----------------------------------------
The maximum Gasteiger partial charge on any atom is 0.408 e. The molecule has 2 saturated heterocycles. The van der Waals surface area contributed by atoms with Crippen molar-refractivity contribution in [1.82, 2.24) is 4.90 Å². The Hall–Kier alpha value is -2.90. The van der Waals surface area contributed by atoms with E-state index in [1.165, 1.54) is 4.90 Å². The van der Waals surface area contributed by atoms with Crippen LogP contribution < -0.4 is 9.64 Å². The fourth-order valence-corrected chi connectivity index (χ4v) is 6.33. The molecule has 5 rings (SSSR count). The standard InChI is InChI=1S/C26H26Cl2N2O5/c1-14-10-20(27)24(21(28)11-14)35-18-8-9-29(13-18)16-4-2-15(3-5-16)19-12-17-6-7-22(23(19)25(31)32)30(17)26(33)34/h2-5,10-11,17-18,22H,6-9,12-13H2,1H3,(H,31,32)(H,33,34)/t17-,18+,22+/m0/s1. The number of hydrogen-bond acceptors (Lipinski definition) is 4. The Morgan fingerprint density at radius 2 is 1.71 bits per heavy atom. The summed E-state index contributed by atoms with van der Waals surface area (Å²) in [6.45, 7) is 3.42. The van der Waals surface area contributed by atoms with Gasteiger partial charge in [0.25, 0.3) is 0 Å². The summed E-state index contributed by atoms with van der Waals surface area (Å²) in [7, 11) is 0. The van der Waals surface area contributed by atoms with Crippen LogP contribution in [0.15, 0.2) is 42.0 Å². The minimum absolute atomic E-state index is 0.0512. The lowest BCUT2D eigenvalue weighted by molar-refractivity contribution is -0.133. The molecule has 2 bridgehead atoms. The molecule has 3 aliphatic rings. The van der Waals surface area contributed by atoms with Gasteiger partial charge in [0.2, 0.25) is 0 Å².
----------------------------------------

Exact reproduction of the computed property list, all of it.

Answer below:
The maximum Gasteiger partial charge on any atom is 0.408 e. The molecule has 2 saturated heterocycles. The van der Waals surface area contributed by atoms with Crippen molar-refractivity contribution in [1.82, 2.24) is 4.90 Å². The Hall–Kier alpha value is -2.90. The van der Waals surface area contributed by atoms with E-state index in [1.165, 1.54) is 4.90 Å². The van der Waals surface area contributed by atoms with Crippen LogP contribution < -0.4 is 9.64 Å². The fourth-order valence-corrected chi connectivity index (χ4v) is 6.33. The molecule has 5 rings (SSSR count). The standard InChI is InChI=1S/C26H26Cl2N2O5/c1-14-10-20(27)24(21(28)11-14)35-18-8-9-29(13-18)16-4-2-15(3-5-16)19-12-17-6-7-22(23(19)25(31)32)30(17)26(33)34/h2-5,10-11,17-18,22H,6-9,12-13H2,1H3,(H,31,32)(H,33,34)/t17-,18+,22+/m0/s1. The number of hydrogen-bond acceptors (Lipinski definition) is 4. The Morgan fingerprint density at radius 2 is 1.71 bits per heavy atom. The summed E-state index contributed by atoms with van der Waals surface area (Å²) in [6.45, 7) is 3.42. The van der Waals surface area contributed by atoms with Gasteiger partial charge in [0.25, 0.3) is 0 Å². The summed E-state index contributed by atoms with van der Waals surface area (Å²) in [7, 11) is 0. The van der Waals surface area contributed by atoms with Crippen LogP contribution in [0.15, 0.2) is 42.0 Å². The minimum absolute atomic E-state index is 0.0512. The lowest BCUT2D eigenvalue weighted by molar-refractivity contribution is -0.133. The molecule has 2 bridgehead atoms. The molecule has 3 aliphatic rings. The van der Waals surface area contributed by atoms with Gasteiger partial charge in [0.2, 0.25) is 0 Å².